Date of Issue:6 May 2015
80c – Silver paua (Haliotis australis):The silver paua lives in the lowtide and shallow sub-tidal zones on rocky shores throughout the country where it grazes on kelps and other algae. The genus name Haliotis is Latin for sea-ear, reflecting their distinctive shell shape.
$1.40 – Scott’s Murex (Rolandiella scotti):As Scott’s Murex lives on rocks sub-tidally it can be quite a challenge to find a living specimen. The spines on the shell provide adhesion for camouflage providing organisms like bryozoans and coralline algae giving the shell a pebblelike appearance.
$2.00 – Golden volute (Provocator mirabilis):Golden volutes were once considered by many to be ‘New Zealand’s rarest shell’ as they inhabit depths of 400-1000 metres which is well beyond the reach of most shell collectors. It is rarely found in shell collections and is highly prized for its attractive curves and colouration.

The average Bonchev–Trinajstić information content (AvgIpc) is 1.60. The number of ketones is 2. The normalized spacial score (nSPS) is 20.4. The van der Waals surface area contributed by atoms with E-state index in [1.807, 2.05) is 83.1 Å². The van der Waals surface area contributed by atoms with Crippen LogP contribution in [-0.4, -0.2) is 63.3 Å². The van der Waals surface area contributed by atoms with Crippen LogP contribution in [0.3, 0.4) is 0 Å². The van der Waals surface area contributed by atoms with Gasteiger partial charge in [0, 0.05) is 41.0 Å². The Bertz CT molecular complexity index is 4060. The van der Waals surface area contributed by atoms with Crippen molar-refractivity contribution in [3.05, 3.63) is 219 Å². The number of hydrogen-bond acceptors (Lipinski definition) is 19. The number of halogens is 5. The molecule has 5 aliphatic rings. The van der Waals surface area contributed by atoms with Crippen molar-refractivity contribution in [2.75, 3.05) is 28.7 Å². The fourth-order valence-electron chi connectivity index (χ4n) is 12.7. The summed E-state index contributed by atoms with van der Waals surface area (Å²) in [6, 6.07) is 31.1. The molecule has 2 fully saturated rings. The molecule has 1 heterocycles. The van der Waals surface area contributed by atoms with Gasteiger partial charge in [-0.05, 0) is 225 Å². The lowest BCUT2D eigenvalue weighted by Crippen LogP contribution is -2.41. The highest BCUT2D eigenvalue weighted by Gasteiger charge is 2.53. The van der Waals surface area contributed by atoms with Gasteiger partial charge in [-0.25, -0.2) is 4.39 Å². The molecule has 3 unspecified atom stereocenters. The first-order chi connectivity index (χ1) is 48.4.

$2.50 – Fan shell (Talochlamys gemmulata):Talochlamys gemmulata is one of two common shallow-water scallops referred to as fan shells in New Zealand. This particular specimen was collected from the Wahine wreck in Wellington harbour and is held in Te Papa Tongarewa’s collection.
$3.00 – Opal top shell (Cantharidus opalus):The opal top shell is a common and attractive species living on rocky shores throughout New Zealand at and below low-tide. Remarkably, the opal top shell was the first New Zealand animal to be scientifically recorded and illustrated.